## Greedy vs. Ungreedy

Before I start explaining this concept, I would like to show an example first. Let's say we are looking to find anchor tags in an html text:

The result will be as expected:

Let's change the input and add a second anchor tag:

Again, it seems to be fine so far. But don't let this trick you. The only reason it works is because the anchor tags are on separate lines, and by default PCRE matches patterns only one line at a time (more info on: 'm' modifier). If we encounter two anchor tags on the same line, it will no longer work as expected:

This time the pattern matches the first opening tag, and last opening tag, and everything in between as a single match, instead of making two separate matches. This is due to the default behavior being "greedy".

"When greedy, the quantifiers (such as * or +) match as many character as possible."

If you add a question mark after the quantifier (.*?) it becomes "ungreedy":

Now the result is correct. Another way to trigger the ungreedy behavior is to use the U pattern modifier.

## Lookahead and Lookbehind Assertions

A lookahead assertion searches for a pattern match that follows the current match. This might be explained easier through an example.

The following pattern first matches for 'foo', and then it checks to see if it is followed by 'bar':

It may not seem very useful, as we could have simply checked for 'foobar' instead. However, it is also possible to use lookaheads for making negative assertions. The following example matches 'foo', only if it is NOT followed by 'bar'.

Lookbehind assertions work similarly, but they look for patterns before the current match. You may use (?< for positive assertions, and (?<! for negative assertions.

The following pattern matches if there is a 'bar' and it is not following 'foo'.

## Conditional (If-Then-Else) Patterns

Regular expressions provide the functionality for checking certain conditions. The format is as follows:

The condition can be a number. In which case it refers to a previously captured subpattern.

For example we can use this to check for opening and closing angle brackets:

In the example above, '1' refers to the subpattern (<), which is also optional since it is followed by a question mark. Only if that condition is true, it matches for a closing bracket.

The condition can also be an assertion:

## Filtering Patterns

There are various reasons for input filtering when developing web applications. We filter data before inserting it into a database, or outputting it to the browser. Similarly, it is necessary to filter any arbitrary string before including it in a regular expression. PHP provides a function named preg_quote to do the job.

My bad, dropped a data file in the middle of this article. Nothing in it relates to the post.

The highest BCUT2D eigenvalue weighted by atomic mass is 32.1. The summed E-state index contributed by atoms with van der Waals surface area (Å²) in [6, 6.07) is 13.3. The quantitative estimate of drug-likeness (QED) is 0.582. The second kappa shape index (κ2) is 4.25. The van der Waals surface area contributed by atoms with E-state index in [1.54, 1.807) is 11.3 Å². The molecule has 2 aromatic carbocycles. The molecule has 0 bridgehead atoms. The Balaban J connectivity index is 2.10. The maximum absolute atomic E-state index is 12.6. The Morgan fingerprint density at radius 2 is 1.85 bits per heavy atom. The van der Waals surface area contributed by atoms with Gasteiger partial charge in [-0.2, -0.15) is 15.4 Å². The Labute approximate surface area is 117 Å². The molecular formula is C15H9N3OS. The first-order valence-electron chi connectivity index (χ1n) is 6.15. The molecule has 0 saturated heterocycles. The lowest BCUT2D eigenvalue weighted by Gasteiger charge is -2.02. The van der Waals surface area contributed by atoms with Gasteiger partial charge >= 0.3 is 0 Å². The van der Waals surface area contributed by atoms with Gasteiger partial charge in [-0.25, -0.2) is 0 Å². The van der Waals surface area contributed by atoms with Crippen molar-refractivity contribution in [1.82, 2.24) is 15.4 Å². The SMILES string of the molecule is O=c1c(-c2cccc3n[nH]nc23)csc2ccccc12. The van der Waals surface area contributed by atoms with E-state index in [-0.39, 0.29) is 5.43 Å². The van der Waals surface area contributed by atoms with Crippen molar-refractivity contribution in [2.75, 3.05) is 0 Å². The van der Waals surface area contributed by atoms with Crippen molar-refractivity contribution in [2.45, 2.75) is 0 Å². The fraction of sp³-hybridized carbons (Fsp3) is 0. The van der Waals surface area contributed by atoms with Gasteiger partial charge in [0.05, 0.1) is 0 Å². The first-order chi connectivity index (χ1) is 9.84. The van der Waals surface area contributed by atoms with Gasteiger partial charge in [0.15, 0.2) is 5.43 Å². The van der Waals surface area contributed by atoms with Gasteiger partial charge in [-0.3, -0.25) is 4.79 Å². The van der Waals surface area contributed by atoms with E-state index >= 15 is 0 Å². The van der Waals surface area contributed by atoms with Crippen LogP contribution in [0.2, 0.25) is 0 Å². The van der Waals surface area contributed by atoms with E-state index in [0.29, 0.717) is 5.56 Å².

In the following example we use a string that contains a special character (*).

Same thing can be accomplished also by enclosing the string between \Q and \E. Any special character after \Q is ignored until \E.

However, this second method is not 100% safe, as the string itself can contain \E.

## Non-capturing Subpatterns

Subpatterns, enclosed by parentheses, get captured into an array so that we can use them later if needed. But there is a way to NOT capture them also.

Let's start with a very simple example:

Now let's make a small change by adding another subpattern (H.*) to the front:

The $matches array was changed, which could cause the script to stop working properly, depending on what we do with those variables in the code. Now we have to find every occurence of the$matches array in the code, and adjust the index number accordingly.

If we are not really interested in the contents of the new subpattern we just added, we can make it 'non-capturing' like this:

## Don't Reinvent the Wheel

Perhaps it's most important to know when NOT to use regular expressions. There are many situations where you can find existing utilities than you can use instead.

### Parsing [X]HTML

A poster at Stackoverflow has a brilliant explanation on why we should not use regular expressions to parse [X]HTML.

...dear lord help us how can anyone survive this scourge using regex to parse HTML has doomed humanity to an eternity of dread torture and security holes using regex as a tool to process HTML establishes a breach between this world and the dread realm of corrupt entities...

Joking aside, it is a good idea to take some time and figure out what kind of XML or HTML parsers are available, and how they work. For example, PHP offers multiple extensions related to XML (and HTML).

Example: Getting the second link url in an HTML page

### Validating Form Input

Again, you can use existing functions to validate user inputs, such as form submissions.